West Vail master plan is nearly completed
Plan would clear the way for redeveloping the aging area
West Vail needs an update, from the commercial area to its neighborhoods. Town officials are looking into ways to do just that.
The Vail Town Council on Tuesday got an in-depth look at a new master plan for the area. That plan would be a guideline for future development in the area and would require participation by the current, or future, property owners.
That participation, or the lack of it, worries council member Brian Stockmar.
“Not putting (those owners) at the table creates a very difficult process,” Stockmar said.
Vail Community Development Director Matt Gennett said several of those landowners have been contacted. The owners of the West Vail Mall are “very excited” about the possible changes, he added.
Consultants Gabby Voeller and Ellie Wachtel, of the SE Group, presented council members with a trio of ideas for the commercial area. Those ideas ranged from just a little fiddling to an extreme makeover of the area. All those ideas, though, had a few things in common:
- Making the area more accessible for pedestrians and cyclists.
- Updating and replacing structures built mostly in the early 1970s.
- Adding as much deed-restricted housing as possible.
- Ensuring new structures are built to, or beyond, current town sustainability standards.
In the neighborhoods, the consultants recommend changing zoning to accommodate more housing. That’s not possible now due to long-outdated zoning for the area. The plan also envisions putting 90% of all housing units within a five-minute walk of a transit stop.
The ideas for new housing would also limit the number of units available for short-term rentals.
Stockmar said limiting those uses is “incredibly complex” legally, but Gennett said the town has the ability to regulate short-term rentals. Voeller said that regulation could be done with a combination of zoning and property tax classifications.
West Vail until 1986 was in Eagle County, not the town of Vail, and the zoning imposed on the area then doesn’t match what exists, or what could change.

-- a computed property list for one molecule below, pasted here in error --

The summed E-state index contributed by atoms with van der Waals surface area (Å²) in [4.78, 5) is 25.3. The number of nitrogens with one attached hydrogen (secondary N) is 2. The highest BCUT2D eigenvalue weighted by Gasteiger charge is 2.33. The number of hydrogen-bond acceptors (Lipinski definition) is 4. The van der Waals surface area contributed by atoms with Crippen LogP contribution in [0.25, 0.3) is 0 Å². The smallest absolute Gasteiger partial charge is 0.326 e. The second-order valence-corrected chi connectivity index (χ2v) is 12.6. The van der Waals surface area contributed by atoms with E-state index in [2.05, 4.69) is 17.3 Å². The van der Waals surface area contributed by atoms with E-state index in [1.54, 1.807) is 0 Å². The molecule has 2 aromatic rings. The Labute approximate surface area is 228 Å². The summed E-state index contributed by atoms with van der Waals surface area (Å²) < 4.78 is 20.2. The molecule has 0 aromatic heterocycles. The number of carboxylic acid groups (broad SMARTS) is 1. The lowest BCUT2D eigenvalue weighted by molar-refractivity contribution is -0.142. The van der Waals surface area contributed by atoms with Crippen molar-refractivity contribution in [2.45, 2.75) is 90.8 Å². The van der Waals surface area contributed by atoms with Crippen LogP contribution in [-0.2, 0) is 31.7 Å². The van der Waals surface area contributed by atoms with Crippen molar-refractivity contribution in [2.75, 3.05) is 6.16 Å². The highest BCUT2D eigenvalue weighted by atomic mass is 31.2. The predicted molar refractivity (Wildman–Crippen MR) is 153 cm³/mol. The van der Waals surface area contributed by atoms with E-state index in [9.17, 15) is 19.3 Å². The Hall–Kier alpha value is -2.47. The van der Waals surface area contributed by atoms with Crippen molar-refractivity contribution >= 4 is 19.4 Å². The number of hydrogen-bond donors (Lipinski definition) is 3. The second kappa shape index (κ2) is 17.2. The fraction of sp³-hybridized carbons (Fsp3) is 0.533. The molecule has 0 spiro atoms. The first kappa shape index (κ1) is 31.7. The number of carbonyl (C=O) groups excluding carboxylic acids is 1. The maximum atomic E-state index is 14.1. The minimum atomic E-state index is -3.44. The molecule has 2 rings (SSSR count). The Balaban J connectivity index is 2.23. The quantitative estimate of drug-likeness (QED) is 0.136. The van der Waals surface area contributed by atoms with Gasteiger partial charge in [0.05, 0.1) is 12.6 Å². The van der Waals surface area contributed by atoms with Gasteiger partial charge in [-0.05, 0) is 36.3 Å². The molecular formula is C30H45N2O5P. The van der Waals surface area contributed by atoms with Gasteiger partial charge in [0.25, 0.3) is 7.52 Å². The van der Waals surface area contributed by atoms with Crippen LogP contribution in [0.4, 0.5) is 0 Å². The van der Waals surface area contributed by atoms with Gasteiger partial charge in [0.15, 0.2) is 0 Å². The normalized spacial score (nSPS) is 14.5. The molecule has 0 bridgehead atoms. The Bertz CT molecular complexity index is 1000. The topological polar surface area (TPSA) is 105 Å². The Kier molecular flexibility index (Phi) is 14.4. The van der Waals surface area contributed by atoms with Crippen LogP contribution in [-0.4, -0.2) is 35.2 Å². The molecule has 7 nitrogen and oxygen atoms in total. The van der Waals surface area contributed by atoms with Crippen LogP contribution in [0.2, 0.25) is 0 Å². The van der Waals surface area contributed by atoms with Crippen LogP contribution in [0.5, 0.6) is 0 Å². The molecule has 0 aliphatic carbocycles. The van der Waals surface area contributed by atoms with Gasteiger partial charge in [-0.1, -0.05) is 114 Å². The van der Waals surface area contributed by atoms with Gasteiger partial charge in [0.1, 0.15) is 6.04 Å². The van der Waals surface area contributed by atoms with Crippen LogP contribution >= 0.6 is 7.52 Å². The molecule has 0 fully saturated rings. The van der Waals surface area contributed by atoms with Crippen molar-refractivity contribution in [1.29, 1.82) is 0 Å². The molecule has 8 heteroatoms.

Gennett said the zoning changes could be the first step in the master plan process once it’s approved by the council. That could happen as soon as next month.
In addition to creating conditions that favor redeveloping the buildings, the plan also envisions a transit hub that would link the town and county bus systems, provide electric vehicle charging and other amenities.
The plan also envisions changes to North Frontage Road to both ease pedestrian and bicycle movement and make the commercial area more easily accessible to motorists. One idea envisions a kind of “road diet,” with a median strip in the area with left turn pockets to enter the commercial area.
The plan also includes some sort of Interstate 70 crossing, although Voeller acknowledged that idea will depend on future funding.
Council member Kevin Foley said that crossing is “a key” to creating a more cohesive neighborhood.
After its recent approval by the Vail Planning and Environmental Commission — following a number of long meetings — Gennett said the plan is “99% there” regarding its details.
“I think (planning board members) did a good job,” Mayor Dave Chapin said. Noting that the plan has been a town priority for some time, “I’m excited we’re at a point of possible approval.”
The study area is approximately 262 acres and bordered by West Gore Creek Drive to the south, Cortina Lane and Garmisch Drive to the north, Buffehr Creek Road to the east, and Arosa Drive to the west. The project area was determined by town staff, the consultant team and Council. The plan also takes into consideration the connections from West Vail to local destinations outside of the project area and West Vail’s role within the town.